Yesterday, at our family Thanksgiving dinner, without me knowing it, she had to handle a situation where an older family member singled her out in front of everyone and told her that she should 'watch what she's eating, because she's getting FAT.'  I didn't know that this had even happened until late in the evening when Thanksgiving was over and the kitchen was being cleaned for the very last time.  So all the mental preparations I had done to sail through yet another family holiday and keep all the fat comments in check were for nothing.  I wasn't there to protect her from being singled out among the other children, I wasn't there to explain to the old man just how SICK and TIRED I am of having to be ready defend myself and my child at every holiday gathering and how every gathering leaves me mentally exhausted and feeling like I don't belong - like I should sit in a corner and observe, leaving the fun for the normal family members (whatever that means).  I didn't get to make a scene in front of the family, leaving everyone who'd be there to witness it scared to cross my path again, sending them gossiping about it to those family members who weren't there, warning them about my rage.  I didn't get to cry tears of a broken heart in front of the perpetrator, making him see that I and my child are both human beings, too, and that carrying around a few extra pounds does not mean that your feelings don't get hurt and that your heart doesn't get ripped to irreparable shreds by hateful words.  No, I didn't get to do any of that.  I wasn't there in that moment to protect her from the ugliness that gets covered up all too often in the word family.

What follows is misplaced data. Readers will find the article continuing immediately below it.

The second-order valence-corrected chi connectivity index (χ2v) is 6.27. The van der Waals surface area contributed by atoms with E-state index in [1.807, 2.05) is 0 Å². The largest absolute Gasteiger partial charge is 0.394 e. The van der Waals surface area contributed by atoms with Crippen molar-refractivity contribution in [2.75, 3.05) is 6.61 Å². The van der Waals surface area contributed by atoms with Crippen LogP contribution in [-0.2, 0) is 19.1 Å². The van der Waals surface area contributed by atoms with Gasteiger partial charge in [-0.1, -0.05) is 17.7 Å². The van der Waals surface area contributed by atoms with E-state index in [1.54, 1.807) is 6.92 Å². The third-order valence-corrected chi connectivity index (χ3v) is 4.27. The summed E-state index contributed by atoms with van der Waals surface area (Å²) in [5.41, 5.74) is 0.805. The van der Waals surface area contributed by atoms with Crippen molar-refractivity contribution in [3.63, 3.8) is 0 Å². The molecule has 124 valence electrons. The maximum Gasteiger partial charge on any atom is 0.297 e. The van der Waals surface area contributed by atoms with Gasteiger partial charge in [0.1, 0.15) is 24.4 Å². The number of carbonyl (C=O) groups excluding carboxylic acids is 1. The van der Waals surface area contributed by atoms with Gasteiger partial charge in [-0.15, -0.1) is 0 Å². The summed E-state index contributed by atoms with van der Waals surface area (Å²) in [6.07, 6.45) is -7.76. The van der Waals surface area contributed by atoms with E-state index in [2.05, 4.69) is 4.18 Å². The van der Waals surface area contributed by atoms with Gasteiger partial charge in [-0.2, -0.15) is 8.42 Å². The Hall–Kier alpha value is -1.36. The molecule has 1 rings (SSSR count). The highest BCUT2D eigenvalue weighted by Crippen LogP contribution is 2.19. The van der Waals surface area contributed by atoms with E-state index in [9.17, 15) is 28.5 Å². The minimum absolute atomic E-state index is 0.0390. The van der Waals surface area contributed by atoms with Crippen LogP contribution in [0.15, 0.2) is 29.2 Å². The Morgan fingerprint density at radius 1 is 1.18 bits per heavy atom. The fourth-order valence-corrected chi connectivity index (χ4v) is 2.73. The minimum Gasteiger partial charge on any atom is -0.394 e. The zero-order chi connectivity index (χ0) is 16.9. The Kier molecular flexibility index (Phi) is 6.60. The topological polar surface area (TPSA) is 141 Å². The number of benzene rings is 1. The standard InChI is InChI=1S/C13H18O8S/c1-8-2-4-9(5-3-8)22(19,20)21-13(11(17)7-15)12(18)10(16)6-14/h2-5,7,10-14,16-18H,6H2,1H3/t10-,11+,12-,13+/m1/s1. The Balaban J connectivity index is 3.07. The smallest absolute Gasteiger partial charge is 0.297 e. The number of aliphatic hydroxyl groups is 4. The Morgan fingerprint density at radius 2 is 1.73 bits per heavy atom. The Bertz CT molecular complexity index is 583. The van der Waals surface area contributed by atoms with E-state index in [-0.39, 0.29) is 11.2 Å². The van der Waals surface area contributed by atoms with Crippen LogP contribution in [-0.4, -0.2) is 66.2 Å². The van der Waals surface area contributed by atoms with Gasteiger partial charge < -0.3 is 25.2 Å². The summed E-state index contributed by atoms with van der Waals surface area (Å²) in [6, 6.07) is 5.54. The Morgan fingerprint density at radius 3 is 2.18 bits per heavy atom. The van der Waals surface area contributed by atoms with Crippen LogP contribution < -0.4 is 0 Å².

The only thing that soothed my pain for her was the fact that a cousin, reportedly, did step up and handle the situation with the older family member in a manner that I appreciated.  I just wish I would have been there for my girl, because I know that little confrontation broke her heart.  I know that this will make her even more self-conscious than she already is and will distort her body-image even more as she is entering those delicate pre-teen years.  I know this because this morning, when I awoke, I found her sleeping beside the book I gave her as a gift.  She goes to that book with all the questions she has about being a girl and dealing with her emotions and feelings about many different things.  She never said a word to me about this situation, but she may have mentioned it to her sister and her friend since they all camped out together in the living room.